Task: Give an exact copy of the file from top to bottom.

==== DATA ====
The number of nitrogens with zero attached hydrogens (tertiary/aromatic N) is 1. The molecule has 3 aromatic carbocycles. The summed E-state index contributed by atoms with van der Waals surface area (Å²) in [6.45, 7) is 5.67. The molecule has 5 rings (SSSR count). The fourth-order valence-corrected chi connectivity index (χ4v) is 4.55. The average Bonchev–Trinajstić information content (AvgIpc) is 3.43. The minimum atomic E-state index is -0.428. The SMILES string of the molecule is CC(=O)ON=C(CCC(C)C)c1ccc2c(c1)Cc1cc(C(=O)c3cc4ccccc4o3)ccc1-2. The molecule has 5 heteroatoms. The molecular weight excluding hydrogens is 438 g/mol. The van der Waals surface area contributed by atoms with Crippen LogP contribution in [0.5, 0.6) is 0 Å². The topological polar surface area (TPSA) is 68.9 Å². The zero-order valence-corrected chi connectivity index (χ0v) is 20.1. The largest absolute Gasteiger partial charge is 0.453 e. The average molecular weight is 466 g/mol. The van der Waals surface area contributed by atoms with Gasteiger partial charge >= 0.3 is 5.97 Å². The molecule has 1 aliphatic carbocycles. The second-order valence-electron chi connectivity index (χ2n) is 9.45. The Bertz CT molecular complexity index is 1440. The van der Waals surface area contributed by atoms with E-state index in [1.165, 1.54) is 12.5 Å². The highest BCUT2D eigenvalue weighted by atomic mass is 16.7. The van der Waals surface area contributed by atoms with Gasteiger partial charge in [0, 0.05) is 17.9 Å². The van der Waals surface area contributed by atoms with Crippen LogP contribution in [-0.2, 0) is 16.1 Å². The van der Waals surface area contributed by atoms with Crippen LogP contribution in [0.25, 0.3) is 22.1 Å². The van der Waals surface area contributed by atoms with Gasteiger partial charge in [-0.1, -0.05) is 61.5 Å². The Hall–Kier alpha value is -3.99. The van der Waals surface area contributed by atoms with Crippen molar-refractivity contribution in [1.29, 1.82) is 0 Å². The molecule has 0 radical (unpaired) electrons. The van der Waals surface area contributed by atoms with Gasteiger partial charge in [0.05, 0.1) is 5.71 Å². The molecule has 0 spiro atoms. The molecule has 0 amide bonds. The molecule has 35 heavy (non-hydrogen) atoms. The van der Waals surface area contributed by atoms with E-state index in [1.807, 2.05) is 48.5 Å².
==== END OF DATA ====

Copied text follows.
The number of nitrogens with zero attached hydrogens (tertiary/aromatic N) is 1. The molecule has 3 aromatic carbocycles. The summed E-state index contributed by atoms with van der Waals surface area (Å²) in [6.45, 7) is 5.67. The molecule has 5 rings (SSSR count). The fourth-order valence-corrected chi connectivity index (χ4v) is 4.55. The average Bonchev–Trinajstić information content (AvgIpc) is 3.43. The minimum atomic E-state index is -0.428. The SMILES string of the molecule is CC(=O)ON=C(CCC(C)C)c1ccc2c(c1)Cc1cc(C(=O)c3cc4ccccc4o3)ccc1-2. The molecule has 5 heteroatoms. The molecular weight excluding hydrogens is 438 g/mol. The van der Waals surface area contributed by atoms with Crippen LogP contribution in [0.5, 0.6) is 0 Å². The topological polar surface area (TPSA) is 68.9 Å². The zero-order valence-corrected chi connectivity index (χ0v) is 20.1. The largest absolute Gasteiger partial charge is 0.453 e. The average molecular weight is 466 g/mol. The van der Waals surface area contributed by atoms with Gasteiger partial charge >= 0.3 is 5.97 Å². The molecule has 1 aliphatic carbocycles. The second-order valence-electron chi connectivity index (χ2n) is 9.45. The Bertz CT molecular complexity index is 1440. The van der Waals surface area contributed by atoms with E-state index in [1.165, 1.54) is 12.5 Å². The highest BCUT2D eigenvalue weighted by atomic mass is 16.7. The van der Waals surface area contributed by atoms with Gasteiger partial charge in [0, 0.05) is 17.9 Å². The van der Waals surface area contributed by atoms with Crippen LogP contribution in [-0.2, 0) is 16.1 Å². The van der Waals surface area contributed by atoms with Crippen LogP contribution in [0.25, 0.3) is 22.1 Å². The van der Waals surface area contributed by atoms with Gasteiger partial charge in [-0.1, -0.05) is 61.5 Å². The Hall–Kier alpha value is -3.99. The van der Waals surface area contributed by atoms with Crippen molar-refractivity contribution in [1.29, 1.82) is 0 Å². The molecule has 0 radical (unpaired) electrons. The van der Waals surface area contributed by atoms with Gasteiger partial charge in [0.05, 0.1) is 5.71 Å². The molecule has 0 spiro atoms. The molecule has 0 amide bonds. The molecule has 35 heavy (non-hydrogen) atoms. The van der Waals surface area contributed by atoms with E-state index in [1.807, 2.05) is 48.5 Å².